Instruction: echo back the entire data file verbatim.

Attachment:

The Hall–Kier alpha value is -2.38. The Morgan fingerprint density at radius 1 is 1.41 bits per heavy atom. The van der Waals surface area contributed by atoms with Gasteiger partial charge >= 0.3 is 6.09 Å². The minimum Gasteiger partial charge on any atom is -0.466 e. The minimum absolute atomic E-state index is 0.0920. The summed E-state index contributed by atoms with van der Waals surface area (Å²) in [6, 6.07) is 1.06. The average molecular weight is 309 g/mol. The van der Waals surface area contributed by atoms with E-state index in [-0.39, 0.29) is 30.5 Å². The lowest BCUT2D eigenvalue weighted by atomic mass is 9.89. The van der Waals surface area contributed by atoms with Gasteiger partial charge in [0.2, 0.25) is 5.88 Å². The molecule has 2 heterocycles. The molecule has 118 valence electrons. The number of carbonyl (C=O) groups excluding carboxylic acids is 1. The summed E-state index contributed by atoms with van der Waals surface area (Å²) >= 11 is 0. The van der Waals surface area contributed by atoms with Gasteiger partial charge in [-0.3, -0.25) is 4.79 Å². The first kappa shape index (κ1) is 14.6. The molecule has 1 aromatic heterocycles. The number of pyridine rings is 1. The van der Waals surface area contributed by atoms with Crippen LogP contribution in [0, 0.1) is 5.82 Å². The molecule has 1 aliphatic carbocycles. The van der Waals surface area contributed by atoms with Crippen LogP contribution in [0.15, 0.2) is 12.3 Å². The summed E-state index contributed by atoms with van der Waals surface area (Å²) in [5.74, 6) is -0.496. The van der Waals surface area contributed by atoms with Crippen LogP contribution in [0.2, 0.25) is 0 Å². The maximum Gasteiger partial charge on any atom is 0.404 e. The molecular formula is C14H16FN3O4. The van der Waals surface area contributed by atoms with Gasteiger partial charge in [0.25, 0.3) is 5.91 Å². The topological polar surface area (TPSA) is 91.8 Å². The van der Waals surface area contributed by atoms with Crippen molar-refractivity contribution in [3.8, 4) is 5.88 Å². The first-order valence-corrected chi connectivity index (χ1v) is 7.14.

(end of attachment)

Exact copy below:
The Hall–Kier alpha value is -2.38. The Morgan fingerprint density at radius 1 is 1.41 bits per heavy atom. The van der Waals surface area contributed by atoms with Gasteiger partial charge >= 0.3 is 6.09 Å². The minimum Gasteiger partial charge on any atom is -0.466 e. The minimum absolute atomic E-state index is 0.0920. The summed E-state index contributed by atoms with van der Waals surface area (Å²) in [6, 6.07) is 1.06. The average molecular weight is 309 g/mol. The van der Waals surface area contributed by atoms with E-state index in [-0.39, 0.29) is 30.5 Å². The lowest BCUT2D eigenvalue weighted by atomic mass is 9.89. The van der Waals surface area contributed by atoms with Gasteiger partial charge in [0.2, 0.25) is 5.88 Å². The molecule has 2 heterocycles. The molecule has 118 valence electrons. The number of carbonyl (C=O) groups excluding carboxylic acids is 1. The summed E-state index contributed by atoms with van der Waals surface area (Å²) >= 11 is 0. The van der Waals surface area contributed by atoms with Gasteiger partial charge in [-0.3, -0.25) is 4.79 Å². The first kappa shape index (κ1) is 14.6. The molecule has 1 aromatic heterocycles. The number of pyridine rings is 1. The van der Waals surface area contributed by atoms with Crippen LogP contribution in [0, 0.1) is 5.82 Å². The molecule has 1 aliphatic carbocycles. The van der Waals surface area contributed by atoms with Crippen LogP contribution in [0.15, 0.2) is 12.3 Å². The summed E-state index contributed by atoms with van der Waals surface area (Å²) in [5.74, 6) is -0.496. The van der Waals surface area contributed by atoms with Crippen LogP contribution in [0.2, 0.25) is 0 Å². The maximum Gasteiger partial charge on any atom is 0.404 e. The molecular formula is C14H16FN3O4. The van der Waals surface area contributed by atoms with Gasteiger partial charge in [0.25, 0.3) is 5.91 Å². The topological polar surface area (TPSA) is 91.8 Å². The van der Waals surface area contributed by atoms with Crippen molar-refractivity contribution in [3.8, 4) is 5.88 Å². The first-order valence-corrected chi connectivity index (χ1v) is 7.14.